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History of Canada



Canada's History

  Aboriginal peoples are thought to have arrived from Asia thousands of years ago by way of a land bridge between Siberia and Alaska. Some of them settled in Canada, while others chose to continue to the south. When the European explorers arrived, Canada was populated by a diverse range of Aboriginal peoples who, depending on the environment, lived nomadic or settled lifestyles, were hunters, fishermen or farmers.

First contacts between the native peoples and Europeans probably occurred about 1 000 years ago when Icelandic Norsemen settled for a brief time on the island of Newfoundland. However, it would be another 600 years before European exploration began in earnest. 


First Colonial Outposts

  Seeking a new route to the rich markets of the Orient, French and British explorers plied the waters of North America. They constructed a number of posts - the French mostly along the St. Lawrence River, the Great Lakes and the Mississippi River; the British around Hudson Bay and along the Atlantic coast. Although explorers such as Cabot, Cartier and Champlain never found a route to China and India, they found something just as valuable - rich fishing grounds and teeming populations of beaver, fox and bear, all of which were valued for their fur.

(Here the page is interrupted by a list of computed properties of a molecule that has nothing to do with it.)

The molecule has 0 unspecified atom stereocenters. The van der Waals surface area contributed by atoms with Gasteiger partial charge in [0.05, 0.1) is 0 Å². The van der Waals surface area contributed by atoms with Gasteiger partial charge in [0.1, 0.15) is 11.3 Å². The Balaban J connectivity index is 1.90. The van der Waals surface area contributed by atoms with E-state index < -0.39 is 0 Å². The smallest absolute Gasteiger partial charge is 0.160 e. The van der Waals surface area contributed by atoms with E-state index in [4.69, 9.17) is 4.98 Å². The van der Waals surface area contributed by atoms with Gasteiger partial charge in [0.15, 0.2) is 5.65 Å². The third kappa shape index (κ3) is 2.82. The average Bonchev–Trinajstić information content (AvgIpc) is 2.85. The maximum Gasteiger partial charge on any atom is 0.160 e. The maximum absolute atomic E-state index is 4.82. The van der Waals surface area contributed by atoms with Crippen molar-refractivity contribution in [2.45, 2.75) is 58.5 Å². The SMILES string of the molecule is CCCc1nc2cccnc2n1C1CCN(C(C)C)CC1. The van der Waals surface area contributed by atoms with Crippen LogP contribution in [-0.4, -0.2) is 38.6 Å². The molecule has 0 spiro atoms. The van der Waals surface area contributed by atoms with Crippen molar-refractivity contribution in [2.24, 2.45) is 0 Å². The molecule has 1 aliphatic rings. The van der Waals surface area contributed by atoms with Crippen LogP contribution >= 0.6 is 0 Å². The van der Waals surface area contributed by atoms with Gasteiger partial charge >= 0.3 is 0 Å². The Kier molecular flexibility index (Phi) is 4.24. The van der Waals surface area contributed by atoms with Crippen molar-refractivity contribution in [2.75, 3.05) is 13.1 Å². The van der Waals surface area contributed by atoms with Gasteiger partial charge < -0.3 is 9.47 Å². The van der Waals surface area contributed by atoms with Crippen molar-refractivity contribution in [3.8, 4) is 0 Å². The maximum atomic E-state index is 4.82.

Permanent French settlement began in the early 1600s and increased throughout the century. With settlement came economic activity, but the colonies of New France remained economically dependent on the fur trade and politically and militarily dependent on their mother countries.

Inevitably, North America became the focal point for the bitter rivalry between England and France. After the fall of Quebec City in 1759, the Treaty of Paris assigned all French territory east of the Mississippi River to Britain, except for the islands of St. Pierre and Miquelon, off the island of Newfoundland.

Under British rule, the 65 000 French-speaking inhabitants of Quebec had a single aim - to retain their traditions, language and culture. In 1774, Britain passed the Quebec Act, which granted official recognition to French civil laws and guaranteed religious and linguistic freedoms.

Large numbers of English-speaking colonists, called Loyalists because they wished to remain faithful to the British Empire, sought refuge in Canada after the United States of America declared its independence in 1776. They settled mainly in the colonies of Nova Scotia and New Brunswick, and along the Great Lakes.